Our Sheffield-based scribe hasn’t tyred of his rubber fixation. Not by some stretch…
The Firestone Tire & Rubber Company was inaugurated on 3rd August 1900 in similar fashion to arch rival, Goodyear. Harvey Samuel Firestone had previous business experience prior to moving from Chicago to the rubber town of Akron, Ohio, a minuscule, hard working and honest workforce (all employees names known), followed by an explosion of fortune and growth. Fierce amidst board and courtroom alike, Harvey S Firestone was a philanthropist at heart – employees were paramount.
Appalled at the shoddy condition of America’s roads in 1919, Firestone invited an army-led Transcontinental Motor Convoy, shod in his firm’s rubber over to his Columbiano based farm to a chicken soup dinner along with an almost military sized advertising budget. “Firestone tyres work better, last longer. Improve the road surface, improve tyre life.” Second in command of the convoy being a youthful Lieutenant-Colonel Eisenhower.
Time and expansion led to foreign lands. With foresight a psychic would kill for, Firestone planted acres of Liberia, Africa with those vital latex producing trees. Begun in 1924, the Liberian plantation was a vital link in the Second World War rubber chain whilst also a fortuitously located port. The Liberian plant continues to this day, even after a brutal fourteen year long civil war and the ever present corporate shenanigans affecting the livelihoods of many Firestone Family Africans.
The first Firestone factory to be built outside of North America leads us to London where the world’s raw rubber brokers held sway. Contrasting with the earlier epitaph to the French black circle makers, we head a few miles west of central London. Famously known as The Golden Mile, this Brentford boulevard consisted of successful and in the main, American industrial giants such as Trico for windscreen wipers, Macleans for those pearly whites, Gillette to trim your ‘tasche and the delightfully named Sperry Gyroscope, balanced with highly rewarding architectural structures.
With Harvey keen on competing with the French and English in the now burgeoning European tyre market, the factory was designed in a mere three weeks, and completed in eighteen by Wallis Gilbert & Partners. WGP also built the Wrigley’s chewing gum factory in Wembley and while maintaining a vehicular theme, with the Feltham based Champion Spark Plug.
The Firestone factory was built on a twenty six acre former orchard, the whole building emulating an Egyptian temple. Harvey popped over the pond to open the Brentford facility in 1929, making its first car tyre. The factory also kept pace with the still-current bicycle and growing motorcycle range of rubber as well. Within twelve months, expansion of the building was required. With excellent transportation from road, (The Great Western), supported by rail and canal links, and later with easy air access at Heathrow, soon many a British built bolide was shod in ‘Yankee rubber’.
Peering though the dark clouds of the past to conflict once more, the factory became an obvious enemy target. In the November blitz of 1940, bombs fell close but caused no damage. The increasingly female-dominant workforce sheltered below the factory. Just before Christmas, several tyre machines were damaged by the Luftwaffe, but production was restored within the week. Even the flying V-bombs towards the war’s end made little impact on tyre production.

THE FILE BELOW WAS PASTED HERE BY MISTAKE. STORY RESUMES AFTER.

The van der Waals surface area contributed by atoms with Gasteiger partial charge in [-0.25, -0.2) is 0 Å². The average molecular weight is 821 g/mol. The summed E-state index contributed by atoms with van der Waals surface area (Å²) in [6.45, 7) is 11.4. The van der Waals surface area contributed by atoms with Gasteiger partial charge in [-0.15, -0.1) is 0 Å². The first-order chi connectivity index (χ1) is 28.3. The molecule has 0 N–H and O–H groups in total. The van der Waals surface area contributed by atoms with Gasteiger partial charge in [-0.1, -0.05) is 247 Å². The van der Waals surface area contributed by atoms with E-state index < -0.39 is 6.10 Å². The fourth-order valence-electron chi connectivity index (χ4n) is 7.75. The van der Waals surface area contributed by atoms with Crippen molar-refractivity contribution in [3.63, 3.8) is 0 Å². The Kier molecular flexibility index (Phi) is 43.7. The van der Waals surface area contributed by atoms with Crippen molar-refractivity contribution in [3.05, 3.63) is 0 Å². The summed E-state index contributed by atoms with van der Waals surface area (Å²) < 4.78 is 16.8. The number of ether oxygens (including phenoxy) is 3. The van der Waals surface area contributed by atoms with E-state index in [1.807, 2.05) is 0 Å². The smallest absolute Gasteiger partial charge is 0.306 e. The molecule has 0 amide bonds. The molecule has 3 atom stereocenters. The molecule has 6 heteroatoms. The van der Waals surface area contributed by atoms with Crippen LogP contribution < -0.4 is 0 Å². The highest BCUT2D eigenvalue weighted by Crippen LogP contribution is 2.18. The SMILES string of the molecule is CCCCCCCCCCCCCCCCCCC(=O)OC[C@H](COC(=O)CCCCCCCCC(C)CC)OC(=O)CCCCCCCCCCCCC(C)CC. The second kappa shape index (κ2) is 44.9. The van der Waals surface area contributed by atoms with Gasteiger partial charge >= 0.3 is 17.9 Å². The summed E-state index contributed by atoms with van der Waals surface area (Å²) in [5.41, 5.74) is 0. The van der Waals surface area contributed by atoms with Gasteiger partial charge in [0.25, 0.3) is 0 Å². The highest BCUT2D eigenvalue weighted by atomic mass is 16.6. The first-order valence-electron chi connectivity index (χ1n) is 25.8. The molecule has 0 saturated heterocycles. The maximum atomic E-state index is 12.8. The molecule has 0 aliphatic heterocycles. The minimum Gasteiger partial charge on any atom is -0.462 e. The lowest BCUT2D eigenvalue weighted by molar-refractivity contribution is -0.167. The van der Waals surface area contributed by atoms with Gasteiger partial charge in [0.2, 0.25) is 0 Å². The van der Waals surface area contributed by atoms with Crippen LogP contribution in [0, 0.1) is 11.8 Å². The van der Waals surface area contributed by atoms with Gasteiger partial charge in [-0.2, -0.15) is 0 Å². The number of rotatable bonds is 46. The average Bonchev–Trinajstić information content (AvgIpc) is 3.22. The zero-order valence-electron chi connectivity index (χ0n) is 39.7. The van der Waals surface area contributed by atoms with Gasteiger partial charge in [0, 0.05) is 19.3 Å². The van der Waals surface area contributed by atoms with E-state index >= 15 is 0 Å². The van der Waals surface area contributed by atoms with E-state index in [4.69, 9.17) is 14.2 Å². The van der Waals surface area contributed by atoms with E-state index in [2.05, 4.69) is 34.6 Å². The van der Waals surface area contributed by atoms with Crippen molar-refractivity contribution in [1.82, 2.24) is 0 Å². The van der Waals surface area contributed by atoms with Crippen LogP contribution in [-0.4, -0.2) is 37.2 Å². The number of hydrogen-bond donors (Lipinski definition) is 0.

Whereas Michelin’s London defined a Headquarter building, Firestone Brentford was nothing but les usine but at least a well conceived and designed one. Reports of conditions inside the plant range from “beautifully light, airy and well kept” to “Hell hole.” Few could argue the production of tyres being an altogether clean process but our gaze falls now upon the building itself.
Noted architectural critic and author, Ian Nairn makes no comment on the factory, merely classing Brentford as “traffic laden”. Perhaps having more pressing pub engagements to attend to, his omission of this art-deco delight nevertheless is nothing short of criminal. Classed as being part of the Jazz Age, for a factory to not only produce in-demand goods but within a building quite as beautiful as this, is astounding.
The end of this story being equally so. Safety concerns over Harvey’s tyres had been brought into question, mixed with internal politics from Akron. By August 1979, employees were told the factory would close and in the following February the 1,500 workers made tyres no more. Around one third of these were re-employed by London Transport.
Silent for six months, both the local council and the Department for the Environment were keen to utilise the building as long as it was listed for preservation and the frontispiece retained. The bulldozers moved in on Sunday 24th August: the listing plan being due on the 26th, after the Bank Holiday. The ensuing political furore may have ruffled feathers but ultimately the major loss was the building itself. Nowadays, the gates are all that remain, the subsequent replacement building home to SKY Television and electronics retailer, PC World. (Others are available).
Harvey Firestone didn’t survive to see the factories heyday, dying peacefully in his sleep aged 69 at home in bed in 1938.
Source: Firestone Story. Alfred Lief